Sunday, September 16, 2012

Reforms and QE3 - What you need to know

I haven't seen so much of economic decisions being taken in 2 days as I saw last Friday (14 Sept, 2012). In fact it took me a day or two to just digest all the facts. QE3 from the US Feds and the biggest surprise of all, the UPA government in India after years of policy paralysis, finally pushed through some reforms! The government increased the price of diesel (diesel is a subsidized fuel in India), allowed liberal FDI in multi-brand retail, aviation and broadcasting and allowed divestment in four public sector companies. Just as a columnist mentioned in today's paper - Friday's announcements have all the key words that usually have foreign investors reaching for their wallets - fiscal reform, FDI, multi-brand retail and divestment. Together with QE3, the markets are in a jubilant mood! I expect the sensex to surge in the coming weeks but it is in times like this that an investor needs to take the highest degree of care.

For the benefit of my readers, first of all what is QE3? QE3 stands for the third round of quantitative easing from the US Federal Reserve. Under the programme the Fed will purchase $40 billion (£25 billion) of mortgage debt, known as mortgage-backed securities (MBS), every month. Ben Bernanke, head of the Federal Reserve, said the purchasing plan is open-ended and will be run until the job market improves ‘substantially’. And what does this mean? This means that the US Fed has effectively opened up the cash spigot and would inject billions of dollar bills into its economy over the next few months. Needless to say, some of this money would find its way into India, thus boosting its stocks. 

Second are the reforms by the UPA government path breaking and game changing? Hardly so and here is why. FDI in multi brand retail has a million clauses and sub clauses attached to it. For eg. the retail stores can only be setup in big towns and cities, 30% of the goods have to sourced locally form small and medium enterprises and the biggest deal killer - the State Government has to grant permission to allow a foreign chain to open their store in that state! And about FDI in airlines - sadly barring one or two, most airlines hardly make a good case for anyone wanting to invest their money. For example, why would someone want to invest money into Kingfisher airlines? Anyhow the stocks of all airline companies have risen substantially and would keep rising in the next few days! 

What should an investor do?

Just as a rising tide lifts all boats so will a flush of liquidity try to lift stocks of all kinds. In other words, chances are that not just the fundamentally good stocks will go up. But even companies with bad business models and leveraged balance sheets will tend to find a lot of takers. This is not all. There will be a tendency for even good quality stocks to run way ahead of its fundamentals. Thus, now more than any time before, utmost caution has to be exercised while investing in stocks. The virtues of a strong track record, existence of some form of competitive advantage and good quality management, need to be present in every stock that you are considering for an investment. And not just that, one will have to ensure that the stock is available at attractive enough valuations. 

With QE3 now out in the open, gold is also likely to go higher in the medium term as it is the only safe currency round and unlike paper currencies, cannot be printed at will. Thus, the more printing is done, the higher the value of gold goes. Along with gold several commodities will also start start going up.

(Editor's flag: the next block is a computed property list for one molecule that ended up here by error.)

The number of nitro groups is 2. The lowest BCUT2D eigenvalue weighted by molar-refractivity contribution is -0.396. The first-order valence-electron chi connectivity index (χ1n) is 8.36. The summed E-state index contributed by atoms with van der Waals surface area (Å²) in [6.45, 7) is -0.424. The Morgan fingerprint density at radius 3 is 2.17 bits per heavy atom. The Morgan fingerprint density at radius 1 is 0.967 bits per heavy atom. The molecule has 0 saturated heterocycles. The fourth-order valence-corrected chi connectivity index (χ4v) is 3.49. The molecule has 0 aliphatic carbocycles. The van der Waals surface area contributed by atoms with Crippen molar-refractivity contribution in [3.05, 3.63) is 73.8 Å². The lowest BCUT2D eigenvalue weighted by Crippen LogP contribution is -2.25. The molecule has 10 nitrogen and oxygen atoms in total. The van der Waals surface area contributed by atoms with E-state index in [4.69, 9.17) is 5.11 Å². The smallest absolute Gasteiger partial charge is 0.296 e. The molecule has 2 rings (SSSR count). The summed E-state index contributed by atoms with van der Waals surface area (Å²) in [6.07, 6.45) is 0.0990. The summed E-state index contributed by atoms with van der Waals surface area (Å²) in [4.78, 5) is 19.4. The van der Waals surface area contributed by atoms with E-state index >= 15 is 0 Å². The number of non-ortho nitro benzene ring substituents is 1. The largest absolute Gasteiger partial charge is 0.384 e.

Conclusion: The markets are going to rise without doubt. But with a sudden flush of good news, there is always irrational exuberance. If you had lagging stocks that you wanted to get exit from, this is the time to exit. If you were unsure about the prospects of a certain sector (like retail), this maybe a time to invest if you are comfortable with the valuations. But don't get carried away by all the activity in the market. I, for instance, am going to use this time to sell some poorly performing stocks that I have & then just wait and watch to see as to what happens.


  1. Hi Rahul,

    That's a good analysis of the recent Big Bang announcements by the Fed and the Indian government. Regarding the QE3 effects on different asset classes, this is a good article which gives the relation between the previous QE operations and movement of different asset classes:

    The only thing to be cautious about is that at this time, the markets seem to have already priced in the QE3 announcement, and the upside may be limited as the fundamentals do not seem to have changed a lot for the US economy.

    For the Indian markets, there may be a few announcements like the expected RBI rate cut and the IMG report on Coalgate that may act as triggers for the market. Perhaps the next two weeks may decide the next course for the Indian markets.


    1. Thanks for your comments ankur. It is true that the markets may have already factored in some effects of QE3. But QE3 is bigger and coupled with the announcements by the government on key reforms, would ensure that FIIs could turn bullish on the Indian markets!

  2. Interesting article. How do you think the price of crude react to QE3?

    1. Hi John, typically when there is a lot of liquidity suddenly made availability, the money end up chasing commodities with crude oil being one of them. QE3 would see an increase in the price of crude but I do not expect crude prices to stay at a high level for too long.